Print

Print


Quoting Michael Blust <[log in to unmask]>:

> While birding the southern Lake Champlain vicinity from West Haven   
> up to Bridport, we had the following noteworthy species:
>
> Swallow sp. - caught us by surprise, flew past and had an pale   
> buffy/orange rump -Cliff?  Cave?! Unfortunately, just kept going.   
> (along Lake St. in Bridport area)

Interesting bird-- Actually Cave Swallow is more likely than Cliff  
Swallow in New England from November - March.  Here are some nice  
reminders about late season birds that appeared recently on MASSBIRD  
(posted by Marshall Iliff):

1) A November “Great Crested Flycatcher” in Massachusetts is more  
likely an Ash-throated
2) A November “Cliff Swallow” in Massachusetts is more likely a Cave Swallow
3) A November “Least Flycatcher” in Massachusetts is at least as  
likely to be a western species­Hammaond’s, Dusky, or Gray
4) A November “Mourning Warbler” in Massachusetts is more likely a  
MacGillivray’s
5) A November “Black-throated Green Warbler” should be carefully  
checked for Townsend’s or Hermit (or even Golden-cheeked!)
6) A November hummingbird could be practically anything, with Rufous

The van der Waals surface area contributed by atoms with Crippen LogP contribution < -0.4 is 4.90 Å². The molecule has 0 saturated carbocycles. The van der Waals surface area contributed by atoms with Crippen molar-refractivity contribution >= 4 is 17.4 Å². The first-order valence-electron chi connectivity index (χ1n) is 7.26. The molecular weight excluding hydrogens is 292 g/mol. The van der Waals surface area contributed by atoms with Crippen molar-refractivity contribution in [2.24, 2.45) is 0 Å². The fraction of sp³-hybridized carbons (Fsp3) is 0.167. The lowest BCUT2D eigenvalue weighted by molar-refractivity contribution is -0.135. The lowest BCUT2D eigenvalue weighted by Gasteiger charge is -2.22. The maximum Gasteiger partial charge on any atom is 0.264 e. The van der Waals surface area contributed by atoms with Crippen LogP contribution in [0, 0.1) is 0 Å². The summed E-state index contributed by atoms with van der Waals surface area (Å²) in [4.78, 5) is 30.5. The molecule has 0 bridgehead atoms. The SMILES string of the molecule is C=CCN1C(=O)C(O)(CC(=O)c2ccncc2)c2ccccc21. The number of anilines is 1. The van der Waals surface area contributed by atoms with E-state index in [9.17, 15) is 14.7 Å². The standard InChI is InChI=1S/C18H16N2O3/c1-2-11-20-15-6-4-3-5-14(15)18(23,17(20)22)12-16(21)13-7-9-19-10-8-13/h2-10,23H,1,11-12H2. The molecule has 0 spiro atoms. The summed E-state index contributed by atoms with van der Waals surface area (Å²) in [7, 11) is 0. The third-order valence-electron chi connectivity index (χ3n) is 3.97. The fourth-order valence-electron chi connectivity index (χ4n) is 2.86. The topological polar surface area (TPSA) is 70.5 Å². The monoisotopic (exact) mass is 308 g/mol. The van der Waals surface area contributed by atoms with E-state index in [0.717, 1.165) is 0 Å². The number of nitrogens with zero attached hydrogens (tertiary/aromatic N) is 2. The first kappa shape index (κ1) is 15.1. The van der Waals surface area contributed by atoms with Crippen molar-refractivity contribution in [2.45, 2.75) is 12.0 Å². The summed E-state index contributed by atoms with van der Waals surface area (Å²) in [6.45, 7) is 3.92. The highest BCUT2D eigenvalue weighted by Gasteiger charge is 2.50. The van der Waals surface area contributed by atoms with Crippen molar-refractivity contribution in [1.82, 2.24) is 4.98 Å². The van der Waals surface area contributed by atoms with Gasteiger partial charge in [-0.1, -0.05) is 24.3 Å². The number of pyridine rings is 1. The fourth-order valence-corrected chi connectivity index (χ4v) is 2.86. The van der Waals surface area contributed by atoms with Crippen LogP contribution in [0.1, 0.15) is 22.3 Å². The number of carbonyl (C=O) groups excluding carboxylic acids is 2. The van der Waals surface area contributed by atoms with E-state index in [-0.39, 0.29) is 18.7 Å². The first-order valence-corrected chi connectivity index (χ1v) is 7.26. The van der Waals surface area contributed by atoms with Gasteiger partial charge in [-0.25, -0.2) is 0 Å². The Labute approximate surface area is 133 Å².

most likely
7) A November Western Kingbird is probably a Western Kingbird, but  
should carefully eliminate Cassin’s, Couch’s, and Tropical Kingbirds  
as well
8) A November “Purple Martin” is probably not a Purple and could be a  
Brown-chested or Southern, or even something more exotic.
9) A November “Common Nighthawk” could be a Lesser Nighthawk
10) A November “Rose-breasted Grosbeak” could be a Black-headed Grosbeak
11) Any November swift, nightjar, or pewee needs to be very carefully  
identified
12)   This is only a partial list- -­do not assume that the likely  
summer species is the likely winter species!

(Note: These rules apply well beyond November and would be better  
written “November to March.  Also these rules are based on  
Massachusetts” records but could reasonably be assumed to apply  
throughout New England.)

Scott Morrical
<[log in to unmask]>
South Burlington


> Redpolls - about 150 total in 4 sites including a flock of about 100  
>  at the above "swallow" site
> Bohemian waxwings - flock of 36 (Torrey Lane - Shoreham)
> Northern shrikes 2 - 1 adult, 1 immature
> Bald eagle - 3 adults
> Rough-legs - 2 light phase, 1 dark phase
> Hooded Mergansers - 150
> Scaup (lesser?) - 40
> Gadwall - 3
> Bufflehead - 3
> Ring-necked ducks - 5
> Pintail - 1 probable flyover
> Snow geese - many flights.  One multiple vee formation of about 600
> Pileateds - 3
>
> Mike & Barry Blust
>
> ------------------------------------------------------------
> Michael Blust
> Dept. of Natural Science
> Green Mountain College
> Poultney, VT   05764
> 802-287-9981
>